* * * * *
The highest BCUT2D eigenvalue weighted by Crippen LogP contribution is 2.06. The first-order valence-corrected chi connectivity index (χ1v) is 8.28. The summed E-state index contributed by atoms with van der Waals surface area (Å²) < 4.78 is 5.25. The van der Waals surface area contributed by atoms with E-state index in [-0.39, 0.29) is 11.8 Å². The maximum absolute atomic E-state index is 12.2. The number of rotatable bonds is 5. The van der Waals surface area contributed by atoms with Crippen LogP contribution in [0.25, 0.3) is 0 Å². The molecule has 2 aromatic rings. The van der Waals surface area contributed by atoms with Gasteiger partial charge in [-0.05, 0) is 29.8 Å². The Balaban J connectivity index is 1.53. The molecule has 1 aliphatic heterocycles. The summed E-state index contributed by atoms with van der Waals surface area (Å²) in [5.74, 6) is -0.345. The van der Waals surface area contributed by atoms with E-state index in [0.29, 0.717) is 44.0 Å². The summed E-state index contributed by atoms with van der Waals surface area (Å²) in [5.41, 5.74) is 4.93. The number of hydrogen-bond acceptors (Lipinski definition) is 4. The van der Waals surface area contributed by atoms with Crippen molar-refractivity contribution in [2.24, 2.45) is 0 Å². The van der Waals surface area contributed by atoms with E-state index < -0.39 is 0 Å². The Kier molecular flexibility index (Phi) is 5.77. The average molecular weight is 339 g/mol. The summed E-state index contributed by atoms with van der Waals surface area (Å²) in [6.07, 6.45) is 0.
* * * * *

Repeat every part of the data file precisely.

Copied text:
The highest BCUT2D eigenvalue weighted by Crippen LogP contribution is 2.06. The first-order valence-corrected chi connectivity index (χ1v) is 8.28. The summed E-state index contributed by atoms with van der Waals surface area (Å²) < 4.78 is 5.25. The van der Waals surface area contributed by atoms with E-state index in [-0.39, 0.29) is 11.8 Å². The maximum absolute atomic E-state index is 12.2. The number of rotatable bonds is 5. The van der Waals surface area contributed by atoms with Crippen LogP contribution in [0.25, 0.3) is 0 Å². The molecule has 2 aromatic rings. The van der Waals surface area contributed by atoms with Gasteiger partial charge in [-0.05, 0) is 29.8 Å². The Balaban J connectivity index is 1.53. The molecule has 1 aliphatic heterocycles. The summed E-state index contributed by atoms with van der Waals surface area (Å²) in [5.74, 6) is -0.345. The van der Waals surface area contributed by atoms with E-state index in [0.29, 0.717) is 44.0 Å². The summed E-state index contributed by atoms with van der Waals surface area (Å²) in [5.41, 5.74) is 4.93. The number of hydrogen-bond acceptors (Lipinski definition) is 4. The van der Waals surface area contributed by atoms with Crippen molar-refractivity contribution in [2.24, 2.45) is 0 Å². The van der Waals surface area contributed by atoms with E-state index < -0.39 is 0 Å². The Kier molecular flexibility index (Phi) is 5.77. The average molecular weight is 339 g/mol. The summed E-state index contributed by atoms with van der Waals surface area (Å²) in [6.07, 6.45) is 0.